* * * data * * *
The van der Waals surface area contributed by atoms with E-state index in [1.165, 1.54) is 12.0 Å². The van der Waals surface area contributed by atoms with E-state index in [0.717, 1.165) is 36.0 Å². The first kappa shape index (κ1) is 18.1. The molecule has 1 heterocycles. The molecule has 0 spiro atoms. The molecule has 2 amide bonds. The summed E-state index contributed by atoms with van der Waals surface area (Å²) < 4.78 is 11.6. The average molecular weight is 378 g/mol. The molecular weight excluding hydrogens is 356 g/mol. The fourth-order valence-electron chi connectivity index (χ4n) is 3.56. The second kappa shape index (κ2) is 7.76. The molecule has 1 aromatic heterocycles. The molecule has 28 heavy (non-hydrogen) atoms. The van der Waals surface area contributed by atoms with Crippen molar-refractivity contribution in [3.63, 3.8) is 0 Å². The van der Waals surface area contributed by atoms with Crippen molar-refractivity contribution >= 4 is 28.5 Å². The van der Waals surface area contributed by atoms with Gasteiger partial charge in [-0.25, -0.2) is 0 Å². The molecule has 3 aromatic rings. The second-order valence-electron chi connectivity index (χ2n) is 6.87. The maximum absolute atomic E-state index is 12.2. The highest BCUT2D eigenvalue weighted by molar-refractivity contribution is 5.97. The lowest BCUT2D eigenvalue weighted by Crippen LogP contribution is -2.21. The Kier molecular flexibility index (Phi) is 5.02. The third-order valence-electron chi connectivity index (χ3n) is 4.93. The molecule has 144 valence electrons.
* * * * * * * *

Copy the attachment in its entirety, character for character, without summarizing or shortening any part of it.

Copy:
The van der Waals surface area contributed by atoms with E-state index in [1.165, 1.54) is 12.0 Å². The van der Waals surface area contributed by atoms with E-state index in [0.717, 1.165) is 36.0 Å². The first kappa shape index (κ1) is 18.1. The molecule has 1 heterocycles. The molecule has 0 spiro atoms. The molecule has 2 amide bonds. The summed E-state index contributed by atoms with van der Waals surface area (Å²) < 4.78 is 11.6. The average molecular weight is 378 g/mol. The molecular weight excluding hydrogens is 356 g/mol. The fourth-order valence-electron chi connectivity index (χ4n) is 3.56. The second kappa shape index (κ2) is 7.76. The molecule has 1 aromatic heterocycles. The molecule has 28 heavy (non-hydrogen) atoms. The van der Waals surface area contributed by atoms with Crippen molar-refractivity contribution in [3.63, 3.8) is 0 Å². The van der Waals surface area contributed by atoms with Crippen molar-refractivity contribution >= 4 is 28.5 Å². The van der Waals surface area contributed by atoms with Gasteiger partial charge in [-0.25, -0.2) is 0 Å². The molecule has 3 aromatic rings. The second-order valence-electron chi connectivity index (χ2n) is 6.87. The maximum absolute atomic E-state index is 12.2. The highest BCUT2D eigenvalue weighted by molar-refractivity contribution is 5.97. The lowest BCUT2D eigenvalue weighted by Crippen LogP contribution is -2.21. The Kier molecular flexibility index (Phi) is 5.02. The third-order valence-electron chi connectivity index (χ3n) is 4.93. The molecule has 144 valence electrons.